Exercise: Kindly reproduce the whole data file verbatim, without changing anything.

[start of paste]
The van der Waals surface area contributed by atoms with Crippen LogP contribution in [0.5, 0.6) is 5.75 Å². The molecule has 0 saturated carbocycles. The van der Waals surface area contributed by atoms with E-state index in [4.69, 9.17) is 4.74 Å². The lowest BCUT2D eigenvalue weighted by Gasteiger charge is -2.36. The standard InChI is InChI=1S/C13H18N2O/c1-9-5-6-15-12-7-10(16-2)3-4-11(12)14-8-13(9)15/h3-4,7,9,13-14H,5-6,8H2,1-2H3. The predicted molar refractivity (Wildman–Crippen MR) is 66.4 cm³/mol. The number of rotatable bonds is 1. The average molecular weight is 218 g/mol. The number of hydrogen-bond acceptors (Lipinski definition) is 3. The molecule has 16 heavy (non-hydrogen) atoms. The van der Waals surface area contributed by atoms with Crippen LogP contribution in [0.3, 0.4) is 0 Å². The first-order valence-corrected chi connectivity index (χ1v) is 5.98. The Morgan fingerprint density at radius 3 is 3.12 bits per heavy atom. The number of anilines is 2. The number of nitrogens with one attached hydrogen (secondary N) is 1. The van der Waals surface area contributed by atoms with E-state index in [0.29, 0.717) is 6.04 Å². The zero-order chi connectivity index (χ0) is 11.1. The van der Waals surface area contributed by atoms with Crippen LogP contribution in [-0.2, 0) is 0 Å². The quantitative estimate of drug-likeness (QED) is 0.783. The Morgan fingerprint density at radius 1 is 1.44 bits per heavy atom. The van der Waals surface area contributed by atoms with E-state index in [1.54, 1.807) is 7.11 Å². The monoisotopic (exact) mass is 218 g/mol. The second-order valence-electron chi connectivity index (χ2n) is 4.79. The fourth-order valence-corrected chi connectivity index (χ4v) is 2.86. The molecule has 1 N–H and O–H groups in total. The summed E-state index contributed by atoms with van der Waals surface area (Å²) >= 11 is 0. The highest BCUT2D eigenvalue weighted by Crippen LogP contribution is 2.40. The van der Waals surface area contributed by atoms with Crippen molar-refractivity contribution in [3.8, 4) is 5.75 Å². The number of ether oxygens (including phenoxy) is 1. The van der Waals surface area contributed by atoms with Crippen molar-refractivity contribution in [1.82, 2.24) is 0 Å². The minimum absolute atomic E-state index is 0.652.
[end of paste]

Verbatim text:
The van der Waals surface area contributed by atoms with Crippen LogP contribution in [0.5, 0.6) is 5.75 Å². The molecule has 0 saturated carbocycles. The van der Waals surface area contributed by atoms with E-state index in [4.69, 9.17) is 4.74 Å². The lowest BCUT2D eigenvalue weighted by Gasteiger charge is -2.36. The standard InChI is InChI=1S/C13H18N2O/c1-9-5-6-15-12-7-10(16-2)3-4-11(12)14-8-13(9)15/h3-4,7,9,13-14H,5-6,8H2,1-2H3. The predicted molar refractivity (Wildman–Crippen MR) is 66.4 cm³/mol. The number of rotatable bonds is 1. The average molecular weight is 218 g/mol. The number of hydrogen-bond acceptors (Lipinski definition) is 3. The molecule has 16 heavy (non-hydrogen) atoms. The van der Waals surface area contributed by atoms with Crippen LogP contribution in [0.3, 0.4) is 0 Å². The first-order valence-corrected chi connectivity index (χ1v) is 5.98. The Morgan fingerprint density at radius 3 is 3.12 bits per heavy atom. The number of anilines is 2. The number of nitrogens with one attached hydrogen (secondary N) is 1. The van der Waals surface area contributed by atoms with E-state index in [0.29, 0.717) is 6.04 Å². The zero-order chi connectivity index (χ0) is 11.1. The van der Waals surface area contributed by atoms with Crippen LogP contribution in [-0.2, 0) is 0 Å². The quantitative estimate of drug-likeness (QED) is 0.783. The Morgan fingerprint density at radius 1 is 1.44 bits per heavy atom. The van der Waals surface area contributed by atoms with E-state index in [1.54, 1.807) is 7.11 Å². The monoisotopic (exact) mass is 218 g/mol. The second-order valence-electron chi connectivity index (χ2n) is 4.79. The fourth-order valence-corrected chi connectivity index (χ4v) is 2.86. The molecule has 1 N–H and O–H groups in total. The summed E-state index contributed by atoms with van der Waals surface area (Å²) >= 11 is 0. The highest BCUT2D eigenvalue weighted by Crippen LogP contribution is 2.40. The van der Waals surface area contributed by atoms with Crippen molar-refractivity contribution in [3.8, 4) is 5.75 Å². The number of ether oxygens (including phenoxy) is 1. The van der Waals surface area contributed by atoms with Crippen molar-refractivity contribution in [1.82, 2.24) is 0 Å². The minimum absolute atomic E-state index is 0.652.